Despite the announcement of a promised 56 percent increase in the minimum wage for garment workers, the actual growth in incomes is about half the pledged amount, according to an analysis by Transparency International Bangladesh (TIB).
TIB presented its findings in a letter accompanied by analysis to the Minimum Wage Board.
In the letter to the chairman of the Minimum Wage Board, TIB pointed to factors mitigating the proposed upward revision in wages, citing a meager 5 percent increase in the basic wage, inflation, and fluctuations in the exchange rate. The proposed minimum wage revision, according to TIB, results in only a 30% real increase for garment workers.
Taking into account factors such as living standards, cost of living adjustments, international labor standards, and other relevant criteria, TIB argued that the proposed minimum wage review falls short of addressing the workers' needs adequately.
TIB stated that the previous directive in 2018 recommended a yearly increase of 5 percent in the basic wage. However, the new proposed minimum wage for Grade Seven, or Grade Five in the new scale, is set at Tk 12,500, representing a 52.32% increase. While officially claimed to be a 63% hike, the actual increase is only 28.04%. Similarly, Grade Four sees an increase of 26.52%, and Grades Three, Two, and One witness growth rates of 24.16%, 23.97%, and 24.71%, respectively.
Adjusted for inflation, the actual increase in the basic wage is even lower. For Grade Five, the proposed basic wage is Tk 6,700, supposedly a 63% increase. However, the real increase is only 20.24%. Similar trends are observed for Grades Four, Three, Two, and One, with growth rates of 18.81%, 16.59%, 16.41%, and 17.11%, respectively.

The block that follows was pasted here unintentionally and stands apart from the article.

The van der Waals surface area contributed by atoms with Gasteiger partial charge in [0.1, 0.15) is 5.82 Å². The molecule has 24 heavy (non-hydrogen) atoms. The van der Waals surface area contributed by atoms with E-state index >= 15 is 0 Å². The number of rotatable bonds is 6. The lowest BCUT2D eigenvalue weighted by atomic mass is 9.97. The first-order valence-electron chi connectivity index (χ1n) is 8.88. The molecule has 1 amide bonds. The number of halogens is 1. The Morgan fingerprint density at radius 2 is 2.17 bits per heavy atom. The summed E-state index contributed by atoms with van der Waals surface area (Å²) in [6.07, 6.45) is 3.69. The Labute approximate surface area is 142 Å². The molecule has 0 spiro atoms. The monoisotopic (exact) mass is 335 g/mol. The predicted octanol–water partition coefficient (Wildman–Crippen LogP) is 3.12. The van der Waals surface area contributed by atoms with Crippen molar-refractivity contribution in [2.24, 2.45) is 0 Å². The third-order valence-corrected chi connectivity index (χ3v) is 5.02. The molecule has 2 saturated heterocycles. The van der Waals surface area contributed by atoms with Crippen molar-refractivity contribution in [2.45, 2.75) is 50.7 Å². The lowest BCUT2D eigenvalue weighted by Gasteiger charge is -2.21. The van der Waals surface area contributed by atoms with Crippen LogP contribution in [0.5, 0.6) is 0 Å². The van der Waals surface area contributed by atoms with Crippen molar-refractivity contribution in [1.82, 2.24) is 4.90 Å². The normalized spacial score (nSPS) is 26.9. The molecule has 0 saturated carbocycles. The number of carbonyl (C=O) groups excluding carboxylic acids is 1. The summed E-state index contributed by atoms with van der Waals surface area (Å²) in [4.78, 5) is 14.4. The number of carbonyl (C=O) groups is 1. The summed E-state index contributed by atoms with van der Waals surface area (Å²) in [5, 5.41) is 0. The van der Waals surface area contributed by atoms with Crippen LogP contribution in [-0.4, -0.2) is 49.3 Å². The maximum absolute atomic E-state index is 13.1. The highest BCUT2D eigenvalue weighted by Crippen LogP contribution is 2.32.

On the international scale, although the total wage is considered to be 60% of the total remuneration, Bangladesh's proposed wage structure puts it at 53-56%. Despite the opportunity for a 5% annual increase in the basic wage, future days may see a comparatively meager wage hike for the workers due to the vulnerability of the wage structure.
Reflecting on the stark reality of a 53-56% wage increase for workers, TIB's Executive Director, Dr Iftekharuzzaman, expressed concern, emphasizing that in comprehensive analyses, the proposed minimum wage for garment workers falls short of meeting their essential needs. Dr Iftekharuzzaman highlighted the weak points in the proposed structure, asserting that Bangladesh, as a major contributor to the global garment market, is providing the lowest wages in the world even after the hike.
Against this background, TIB urged the Minimum Wage Board for a reevaluation based on realistic considerations. The letter stresses the importance of fair wages, considering the workers' basic needs, high inflation rates, and the socioeconomic factors affecting their livelihoods. TIB called for collaborative discussions between all stakeholders involved to ensure a just and adequate minimum wage for garment workers.